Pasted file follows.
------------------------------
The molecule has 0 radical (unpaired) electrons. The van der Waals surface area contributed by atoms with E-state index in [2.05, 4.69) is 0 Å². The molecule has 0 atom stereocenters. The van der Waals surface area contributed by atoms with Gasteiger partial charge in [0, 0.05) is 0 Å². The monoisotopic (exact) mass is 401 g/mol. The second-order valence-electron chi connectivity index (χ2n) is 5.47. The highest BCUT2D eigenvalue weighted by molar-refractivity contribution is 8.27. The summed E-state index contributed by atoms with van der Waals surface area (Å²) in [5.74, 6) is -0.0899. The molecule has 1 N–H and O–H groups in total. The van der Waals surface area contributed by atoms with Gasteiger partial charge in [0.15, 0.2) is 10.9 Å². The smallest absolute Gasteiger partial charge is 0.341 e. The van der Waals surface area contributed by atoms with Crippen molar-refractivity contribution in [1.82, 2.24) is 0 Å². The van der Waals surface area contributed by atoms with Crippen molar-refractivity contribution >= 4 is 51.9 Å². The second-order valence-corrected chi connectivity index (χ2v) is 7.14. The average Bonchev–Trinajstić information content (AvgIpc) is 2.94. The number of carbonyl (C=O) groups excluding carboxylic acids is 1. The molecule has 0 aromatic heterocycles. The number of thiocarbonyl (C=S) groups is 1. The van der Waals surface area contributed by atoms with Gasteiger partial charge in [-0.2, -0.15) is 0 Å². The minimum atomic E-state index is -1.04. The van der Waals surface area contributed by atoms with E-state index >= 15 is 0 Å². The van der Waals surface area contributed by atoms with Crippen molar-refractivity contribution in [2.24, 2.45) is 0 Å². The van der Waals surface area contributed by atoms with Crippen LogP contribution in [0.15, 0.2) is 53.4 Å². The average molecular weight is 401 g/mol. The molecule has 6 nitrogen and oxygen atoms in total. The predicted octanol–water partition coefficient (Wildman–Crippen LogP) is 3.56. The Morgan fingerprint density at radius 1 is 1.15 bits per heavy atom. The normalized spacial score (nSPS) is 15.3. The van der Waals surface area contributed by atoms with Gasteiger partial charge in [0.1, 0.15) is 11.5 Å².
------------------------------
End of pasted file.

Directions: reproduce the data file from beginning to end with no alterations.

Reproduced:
The molecule has 0 radical (unpaired) electrons. The van der Waals surface area contributed by atoms with E-state index in [2.05, 4.69) is 0 Å². The molecule has 0 atom stereocenters. The van der Waals surface area contributed by atoms with Gasteiger partial charge in [0, 0.05) is 0 Å². The monoisotopic (exact) mass is 401 g/mol. The second-order valence-electron chi connectivity index (χ2n) is 5.47. The highest BCUT2D eigenvalue weighted by molar-refractivity contribution is 8.27. The summed E-state index contributed by atoms with van der Waals surface area (Å²) in [5.74, 6) is -0.0899. The molecule has 1 N–H and O–H groups in total. The van der Waals surface area contributed by atoms with Gasteiger partial charge in [0.15, 0.2) is 10.9 Å². The smallest absolute Gasteiger partial charge is 0.341 e. The van der Waals surface area contributed by atoms with Crippen molar-refractivity contribution in [1.82, 2.24) is 0 Å². The van der Waals surface area contributed by atoms with Crippen molar-refractivity contribution >= 4 is 51.9 Å². The second-order valence-corrected chi connectivity index (χ2v) is 7.14. The average Bonchev–Trinajstić information content (AvgIpc) is 2.94. The number of carbonyl (C=O) groups excluding carboxylic acids is 1. The molecule has 0 aromatic heterocycles. The number of thiocarbonyl (C=S) groups is 1. The van der Waals surface area contributed by atoms with Gasteiger partial charge in [-0.2, -0.15) is 0 Å². The minimum atomic E-state index is -1.04. The van der Waals surface area contributed by atoms with E-state index >= 15 is 0 Å². The van der Waals surface area contributed by atoms with Crippen molar-refractivity contribution in [2.24, 2.45) is 0 Å². The van der Waals surface area contributed by atoms with Crippen LogP contribution in [0.15, 0.2) is 53.4 Å². The average molecular weight is 401 g/mol. The molecule has 6 nitrogen and oxygen atoms in total. The predicted octanol–water partition coefficient (Wildman–Crippen LogP) is 3.56. The Morgan fingerprint density at radius 1 is 1.15 bits per heavy atom. The normalized spacial score (nSPS) is 15.3. The van der Waals surface area contributed by atoms with Gasteiger partial charge in [0.1, 0.15) is 11.5 Å².